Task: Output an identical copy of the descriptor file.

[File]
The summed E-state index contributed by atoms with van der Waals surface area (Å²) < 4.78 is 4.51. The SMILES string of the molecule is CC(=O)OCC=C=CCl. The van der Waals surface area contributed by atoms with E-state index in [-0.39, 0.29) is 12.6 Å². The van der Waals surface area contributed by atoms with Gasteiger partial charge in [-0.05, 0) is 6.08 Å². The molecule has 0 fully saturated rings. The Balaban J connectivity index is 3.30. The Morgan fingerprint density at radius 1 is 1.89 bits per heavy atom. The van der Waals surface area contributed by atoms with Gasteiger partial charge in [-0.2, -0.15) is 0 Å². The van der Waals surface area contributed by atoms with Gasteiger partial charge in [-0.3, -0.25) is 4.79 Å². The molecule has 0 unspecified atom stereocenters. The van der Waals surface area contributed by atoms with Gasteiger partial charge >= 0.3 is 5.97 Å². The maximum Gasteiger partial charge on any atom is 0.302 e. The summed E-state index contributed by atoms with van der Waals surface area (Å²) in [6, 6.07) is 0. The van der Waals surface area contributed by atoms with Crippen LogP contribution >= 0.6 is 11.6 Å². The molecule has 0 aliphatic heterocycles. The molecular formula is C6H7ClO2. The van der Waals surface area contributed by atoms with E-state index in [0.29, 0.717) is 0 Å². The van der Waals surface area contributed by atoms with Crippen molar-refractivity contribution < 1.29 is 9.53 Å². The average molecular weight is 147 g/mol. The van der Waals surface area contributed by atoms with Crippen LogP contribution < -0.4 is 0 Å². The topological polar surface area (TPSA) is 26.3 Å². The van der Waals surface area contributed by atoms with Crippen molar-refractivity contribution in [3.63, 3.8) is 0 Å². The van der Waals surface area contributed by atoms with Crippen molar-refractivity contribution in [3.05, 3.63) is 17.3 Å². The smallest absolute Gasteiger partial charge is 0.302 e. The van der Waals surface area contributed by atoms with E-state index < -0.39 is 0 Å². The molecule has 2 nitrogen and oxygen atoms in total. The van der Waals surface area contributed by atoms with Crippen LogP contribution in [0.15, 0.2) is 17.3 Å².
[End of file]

The summed E-state index contributed by atoms with van der Waals surface area (Å²) < 4.78 is 4.51. The SMILES string of the molecule is CC(=O)OCC=C=CCl. The van der Waals surface area contributed by atoms with E-state index in [-0.39, 0.29) is 12.6 Å². The van der Waals surface area contributed by atoms with Gasteiger partial charge in [-0.05, 0) is 6.08 Å². The molecule has 0 fully saturated rings. The Balaban J connectivity index is 3.30. The Morgan fingerprint density at radius 1 is 1.89 bits per heavy atom. The van der Waals surface area contributed by atoms with Gasteiger partial charge in [-0.2, -0.15) is 0 Å². The van der Waals surface area contributed by atoms with Gasteiger partial charge in [-0.3, -0.25) is 4.79 Å². The molecule has 0 unspecified atom stereocenters. The van der Waals surface area contributed by atoms with Gasteiger partial charge >= 0.3 is 5.97 Å². The maximum Gasteiger partial charge on any atom is 0.302 e. The summed E-state index contributed by atoms with van der Waals surface area (Å²) in [6, 6.07) is 0. The van der Waals surface area contributed by atoms with Crippen LogP contribution >= 0.6 is 11.6 Å². The molecule has 0 aliphatic heterocycles. The molecular formula is C6H7ClO2. The van der Waals surface area contributed by atoms with E-state index in [0.29, 0.717) is 0 Å². The van der Waals surface area contributed by atoms with Crippen molar-refractivity contribution < 1.29 is 9.53 Å². The average molecular weight is 147 g/mol. The van der Waals surface area contributed by atoms with Crippen LogP contribution < -0.4 is 0 Å². The topological polar surface area (TPSA) is 26.3 Å². The van der Waals surface area contributed by atoms with Crippen molar-refractivity contribution in [3.63, 3.8) is 0 Å². The van der Waals surface area contributed by atoms with Crippen molar-refractivity contribution in [3.05, 3.63) is 17.3 Å². The smallest absolute Gasteiger partial charge is 0.302 e. The van der Waals surface area contributed by atoms with E-state index < -0.39 is 0 Å². The molecule has 2 nitrogen and oxygen atoms in total. The van der Waals surface area contributed by atoms with Crippen LogP contribution in [0.15, 0.2) is 17.3 Å².